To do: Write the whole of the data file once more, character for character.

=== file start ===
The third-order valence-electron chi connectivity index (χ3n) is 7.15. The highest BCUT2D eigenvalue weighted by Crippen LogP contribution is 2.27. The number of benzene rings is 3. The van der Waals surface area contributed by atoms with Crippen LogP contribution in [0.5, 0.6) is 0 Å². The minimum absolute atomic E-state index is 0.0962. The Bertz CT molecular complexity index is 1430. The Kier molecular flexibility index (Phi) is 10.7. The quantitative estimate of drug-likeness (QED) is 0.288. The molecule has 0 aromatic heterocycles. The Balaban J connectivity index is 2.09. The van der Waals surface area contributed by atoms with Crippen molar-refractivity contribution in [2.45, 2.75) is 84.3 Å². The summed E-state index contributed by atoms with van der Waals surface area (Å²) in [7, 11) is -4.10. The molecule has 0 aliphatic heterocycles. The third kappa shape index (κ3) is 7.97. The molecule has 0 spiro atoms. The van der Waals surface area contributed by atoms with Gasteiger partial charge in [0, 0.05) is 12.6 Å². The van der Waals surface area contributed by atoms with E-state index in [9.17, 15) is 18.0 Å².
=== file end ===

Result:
The third-order valence-electron chi connectivity index (χ3n) is 7.15. The highest BCUT2D eigenvalue weighted by Crippen LogP contribution is 2.27. The number of benzene rings is 3. The van der Waals surface area contributed by atoms with Crippen LogP contribution in [0.5, 0.6) is 0 Å². The minimum absolute atomic E-state index is 0.0962. The Bertz CT molecular complexity index is 1430. The Kier molecular flexibility index (Phi) is 10.7. The quantitative estimate of drug-likeness (QED) is 0.288. The molecule has 0 aromatic heterocycles. The Balaban J connectivity index is 2.09. The van der Waals surface area contributed by atoms with Crippen molar-refractivity contribution in [2.45, 2.75) is 84.3 Å². The summed E-state index contributed by atoms with van der Waals surface area (Å²) in [7, 11) is -4.10. The molecule has 0 aliphatic heterocycles. The third kappa shape index (κ3) is 7.97. The molecule has 0 spiro atoms. The van der Waals surface area contributed by atoms with Gasteiger partial charge in [0, 0.05) is 12.6 Å². The van der Waals surface area contributed by atoms with E-state index in [9.17, 15) is 18.0 Å².